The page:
Flat-rate fares get big thumbs-up

Flat-rate fares get big thumbs-up

Prime Minister Srettha Thavisin, third from left, rides the Pink Line electric train at the start of its trial period on Nov 21. (Photo: VARUTH HIRUNYATHEB)
Prime Minister Srettha Thavisin, third from left, rides the Pink Line electric train at the start of its trial period on Nov 21. (Photo: VARUTH HIRUNYATHEB)

The Thailand Consumer Council (TCC) has demanded the Transport Ministry cap the fare for the mass rapid transit system at 20 baht.

During the seminar on the 20-baht flat train rate, Saree Aungsomwang, secretary-general of the TCC, said on Saturday the TCC is planning to push its petition for a lower flat rate until it succeeds in the effort.

She said that research carried out by the council shows that the takings from a 20-baht flat rate would be sufficient to cover the operating costs of the electric train route.

The flat rate can also help with environmental pollution by making public transport more accessible, as figures show that only 25% of Thai consumers use public transport.

"The TCC is encouraging public transport among commuters but ticket costs should be less than 10% of a minimum wage (about 350 baht in Bangkok) so we will keep pushing for a 20-baht cap," said Ms Saree.

Kongsak Cheunkrailart, assistant secretary of the TCC's transport subcommittee, said a survey of 2,500 commuters on the new Pink Line service, which is free to ride until Jan 5, found that most wanted a flat rate, similar to those being applied on the Red and Purple Lines.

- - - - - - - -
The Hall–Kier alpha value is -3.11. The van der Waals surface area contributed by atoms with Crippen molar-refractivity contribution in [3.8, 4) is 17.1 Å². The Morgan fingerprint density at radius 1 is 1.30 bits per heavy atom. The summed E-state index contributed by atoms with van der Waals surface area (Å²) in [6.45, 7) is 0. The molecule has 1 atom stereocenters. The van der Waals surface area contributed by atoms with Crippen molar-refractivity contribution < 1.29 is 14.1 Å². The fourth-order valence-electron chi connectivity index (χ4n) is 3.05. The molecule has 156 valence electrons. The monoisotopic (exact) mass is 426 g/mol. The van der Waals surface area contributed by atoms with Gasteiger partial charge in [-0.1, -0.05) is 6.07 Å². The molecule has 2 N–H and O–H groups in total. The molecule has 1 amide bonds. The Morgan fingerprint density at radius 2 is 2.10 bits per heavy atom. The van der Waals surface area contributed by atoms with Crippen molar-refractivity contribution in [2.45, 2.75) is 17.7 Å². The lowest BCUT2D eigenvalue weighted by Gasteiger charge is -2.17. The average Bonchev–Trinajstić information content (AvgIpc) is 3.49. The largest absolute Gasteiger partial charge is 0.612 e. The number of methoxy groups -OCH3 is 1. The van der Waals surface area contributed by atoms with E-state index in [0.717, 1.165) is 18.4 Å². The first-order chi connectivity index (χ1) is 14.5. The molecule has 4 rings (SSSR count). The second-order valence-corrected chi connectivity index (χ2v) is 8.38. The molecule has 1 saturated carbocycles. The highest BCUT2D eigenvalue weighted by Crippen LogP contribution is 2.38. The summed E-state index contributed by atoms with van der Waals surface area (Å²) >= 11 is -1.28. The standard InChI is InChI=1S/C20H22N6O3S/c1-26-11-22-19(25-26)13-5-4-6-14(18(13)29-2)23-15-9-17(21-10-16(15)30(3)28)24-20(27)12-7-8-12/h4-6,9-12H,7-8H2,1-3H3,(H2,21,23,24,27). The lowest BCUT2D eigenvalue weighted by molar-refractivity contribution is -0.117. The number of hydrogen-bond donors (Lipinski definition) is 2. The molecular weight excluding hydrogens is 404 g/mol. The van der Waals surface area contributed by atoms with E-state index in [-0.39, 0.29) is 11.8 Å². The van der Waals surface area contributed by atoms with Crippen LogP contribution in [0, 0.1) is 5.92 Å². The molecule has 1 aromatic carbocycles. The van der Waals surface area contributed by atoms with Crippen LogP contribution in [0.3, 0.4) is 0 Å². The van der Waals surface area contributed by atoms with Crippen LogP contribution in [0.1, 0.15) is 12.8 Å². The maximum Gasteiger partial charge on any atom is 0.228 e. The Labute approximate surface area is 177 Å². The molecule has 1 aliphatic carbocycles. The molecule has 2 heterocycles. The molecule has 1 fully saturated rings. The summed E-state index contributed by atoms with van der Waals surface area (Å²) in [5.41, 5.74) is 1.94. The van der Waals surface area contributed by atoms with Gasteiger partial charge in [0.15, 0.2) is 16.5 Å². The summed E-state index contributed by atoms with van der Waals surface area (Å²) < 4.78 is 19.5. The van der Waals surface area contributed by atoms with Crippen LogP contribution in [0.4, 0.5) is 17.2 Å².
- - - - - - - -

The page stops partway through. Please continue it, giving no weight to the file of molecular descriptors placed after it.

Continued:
In the survey, 69.8% said the flat rate would help reduce travel expenses and encourage more people to use the service.

About 55% of the participants said fares of 15 baht to 45 baht for the Pink Line when it goes commercial next month are too pricey.

They also agreed that a flat rate ideally should be no more than 27 baht.

Meanwhile, the Bangkok Consumer Network, as a representative of the electric railway users, also expressed the view that one price might encourage more use of public transport.

Atiphu Jittanukrao, deputy director-general of the Department of Rail Transport (DRT), said the number of passengers on both the Red and Purple lines increased immediately following the introduction of revised pricing on Oct 16.

However, drastically lower revenue, from 660,000 to 500,000 baht a day for the Red Line and from 1,000,000 baht to 600,000 baht for the Purple Line, is something the DRT needs to consider too, he said.

To drive the flat rate policy, a committee must study all proposals and invite TCC members to participate, he said.

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